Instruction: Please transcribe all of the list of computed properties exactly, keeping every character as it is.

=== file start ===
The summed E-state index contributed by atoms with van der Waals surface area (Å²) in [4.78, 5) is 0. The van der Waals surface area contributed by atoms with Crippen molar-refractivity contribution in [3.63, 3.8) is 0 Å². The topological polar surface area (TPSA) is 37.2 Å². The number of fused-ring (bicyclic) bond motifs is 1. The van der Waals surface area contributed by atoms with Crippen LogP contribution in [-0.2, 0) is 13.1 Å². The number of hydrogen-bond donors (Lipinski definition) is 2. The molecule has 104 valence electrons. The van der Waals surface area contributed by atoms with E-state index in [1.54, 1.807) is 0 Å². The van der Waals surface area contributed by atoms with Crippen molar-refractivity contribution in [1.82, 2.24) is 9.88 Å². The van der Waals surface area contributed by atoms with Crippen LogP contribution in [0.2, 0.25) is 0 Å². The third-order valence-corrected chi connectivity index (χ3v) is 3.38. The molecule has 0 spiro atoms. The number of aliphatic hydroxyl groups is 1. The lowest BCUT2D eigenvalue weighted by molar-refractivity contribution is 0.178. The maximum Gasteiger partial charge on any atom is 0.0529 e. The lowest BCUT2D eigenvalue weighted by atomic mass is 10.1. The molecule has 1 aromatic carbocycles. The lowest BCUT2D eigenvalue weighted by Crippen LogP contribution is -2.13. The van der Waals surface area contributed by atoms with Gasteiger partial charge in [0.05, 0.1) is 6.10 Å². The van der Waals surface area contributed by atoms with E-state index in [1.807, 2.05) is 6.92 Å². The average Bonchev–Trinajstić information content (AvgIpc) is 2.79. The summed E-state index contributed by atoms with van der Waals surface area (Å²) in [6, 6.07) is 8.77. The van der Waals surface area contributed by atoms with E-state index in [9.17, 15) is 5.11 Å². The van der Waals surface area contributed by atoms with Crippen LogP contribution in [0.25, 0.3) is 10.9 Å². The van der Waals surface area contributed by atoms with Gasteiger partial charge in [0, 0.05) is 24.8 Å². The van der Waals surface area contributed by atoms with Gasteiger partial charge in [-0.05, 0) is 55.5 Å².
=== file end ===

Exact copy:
The summed E-state index contributed by atoms with van der Waals surface area (Å²) in [4.78, 5) is 0. The van der Waals surface area contributed by atoms with Crippen molar-refractivity contribution in [3.63, 3.8) is 0 Å². The topological polar surface area (TPSA) is 37.2 Å². The number of fused-ring (bicyclic) bond motifs is 1. The van der Waals surface area contributed by atoms with Crippen LogP contribution in [-0.2, 0) is 13.1 Å². The number of hydrogen-bond donors (Lipinski definition) is 2. The molecule has 104 valence electrons. The van der Waals surface area contributed by atoms with E-state index in [1.54, 1.807) is 0 Å². The van der Waals surface area contributed by atoms with Crippen molar-refractivity contribution in [1.82, 2.24) is 9.88 Å². The van der Waals surface area contributed by atoms with Crippen LogP contribution in [0.2, 0.25) is 0 Å². The third-order valence-corrected chi connectivity index (χ3v) is 3.38. The molecule has 0 spiro atoms. The number of aliphatic hydroxyl groups is 1. The lowest BCUT2D eigenvalue weighted by molar-refractivity contribution is 0.178. The maximum Gasteiger partial charge on any atom is 0.0529 e. The lowest BCUT2D eigenvalue weighted by atomic mass is 10.1. The molecule has 1 aromatic carbocycles. The lowest BCUT2D eigenvalue weighted by Crippen LogP contribution is -2.13. The van der Waals surface area contributed by atoms with Gasteiger partial charge in [0.05, 0.1) is 6.10 Å². The van der Waals surface area contributed by atoms with E-state index in [1.807, 2.05) is 6.92 Å². The average Bonchev–Trinajstić information content (AvgIpc) is 2.79. The summed E-state index contributed by atoms with van der Waals surface area (Å²) in [6, 6.07) is 8.77. The van der Waals surface area contributed by atoms with E-state index in [9.17, 15) is 5.11 Å². The van der Waals surface area contributed by atoms with Crippen LogP contribution in [0.25, 0.3) is 10.9 Å². The van der Waals surface area contributed by atoms with Gasteiger partial charge in [0, 0.05) is 24.8 Å². The van der Waals surface area contributed by atoms with Gasteiger partial charge in [-0.05, 0) is 55.5 Å².